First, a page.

How about the horror of it? Scary movies aren’t scary while you’re shooting them; they’re scary when they’re edited, so how’d you bring that horror to life on set?
I guess that’s probably the most challenging part is maintaining a sense of real spontaneity. Yes, you’re exhausted, it really is 4am, it really is 2am, you really are deep in the woods of British Columbia and you’re covered in blood and rain and it’s cold. So there’s a lot of real discomfort to play off of, but you have to have these truly spontaneous reactions over and over again without anticipating, without jumping the gun, without a reading on your face that you expected that to happen, to be truly startled, to really be in the moment and be present and have to do that again from this angle, from that angle, in close-up, in medium and then wide and the establishing and the crane shots. Keeping these things fresh under duress, it is a challenge. You do have to take care of yourself and your voice and your health and your fellow actors, but that does wear you down a bit and, yeah, that is part of the horror of shooting a horror movie.
Speaking of the bloody material, it isn’t easy to re-dress a set after basically destroying it, so how many takes were you guys doing with the kill scenes?
You’ve got to try to keep the takes to a minimum when you’ve got a splatter of blood or something that’s gonna make you have to change your wardrobe, wash down your skin, your hair. They did a good job of keeping those minimal because Drew was very good about doing a lot of tech rehearsals and making sure that he had the understandings or whatever to make sure that the tech is right and that the way it needs to hit is the way it’s gonna hit for camera, towards camera, etc. He comes from background, from being a producer, from being a writer and handling a lot of the technical aspects on other projects, Lost and all the stuff he’s done for Joss. I think he had a real respect for trying to preserve all moments to not wear the actors down and also not exhaust the crew. I think he was very wise to be prepared for that because it happens a lot in our film.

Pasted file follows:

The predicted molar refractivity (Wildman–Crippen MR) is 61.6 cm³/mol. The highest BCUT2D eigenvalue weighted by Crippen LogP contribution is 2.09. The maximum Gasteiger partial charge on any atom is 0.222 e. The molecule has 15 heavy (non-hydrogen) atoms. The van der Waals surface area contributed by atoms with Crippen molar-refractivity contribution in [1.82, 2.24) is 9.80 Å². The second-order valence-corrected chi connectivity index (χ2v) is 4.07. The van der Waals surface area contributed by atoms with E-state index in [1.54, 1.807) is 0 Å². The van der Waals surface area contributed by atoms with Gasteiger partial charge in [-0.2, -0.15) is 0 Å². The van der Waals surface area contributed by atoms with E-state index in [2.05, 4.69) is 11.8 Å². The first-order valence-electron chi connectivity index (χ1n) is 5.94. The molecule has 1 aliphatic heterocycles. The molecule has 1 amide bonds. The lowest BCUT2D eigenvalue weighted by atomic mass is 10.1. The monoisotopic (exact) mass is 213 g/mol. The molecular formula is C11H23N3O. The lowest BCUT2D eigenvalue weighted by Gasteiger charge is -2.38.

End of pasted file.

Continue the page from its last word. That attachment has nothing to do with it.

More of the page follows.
Horror films with action like this also tend to be very choreographed. Did you have any leeway when it came to the material or did you have to stick with exactly what was on the page?
You know what? I thought we had the perfect amount of leeway because the process was really more about where you end up versus how you get there. It wasn’t really rigid on hitting this mark, that mark and then go left where you have to be really conscious of your steps. Sometimes that absolutely happens and you feel like you’re playing a game of Twister or connect the dots, and it becomes a little mechanical and it’s like you’re learning how to dance, one step, two step, three, but while you’re also trying to have your performance the best it can be. So we were able to kind of get down that duality, so as long as I end up near the stairs, then I can react honestly. I can stumble, I can fall, I can jump up, I can grab this, it doesn’t really matter as long as I hit a mark at the end for the punch. So again, I think that Drew working through the tech of it to try to streamline our process– him and Joss were both really open to what we were doing and us being able to twist words or make adjustments and just make it honest and that’s all the really mattered for him was that these kids are acting honestly so that the audience can stay connected.
I watched a lot of the promo material for this film, but still, when I saw the full feature, there were so many “holy shit” moments. Having worked on it, was there anything in the finish product that really blow you away?
I think something that’s really stayed with me as a really iconic moment that was more impressive on screen than it even was on the page was the elevator bay in the third act when, we both know what happens, but when all hell breaks loose and it’s a real frenzy. I just remember the “ding” of the elevator doors opening and then the “ding” and the “ding” and it kept happening and it was just this bloodfest and that was really awesome to me. And it was really a payoff for me from the beginning of the script because Joss and Drew created such interesting, wild beings that you wanted to see all of them play out. They could have made 13 different movies with 13 different animals. And so that was a really nice payoff in the third act, so good luck veiling that enough to be able to print that.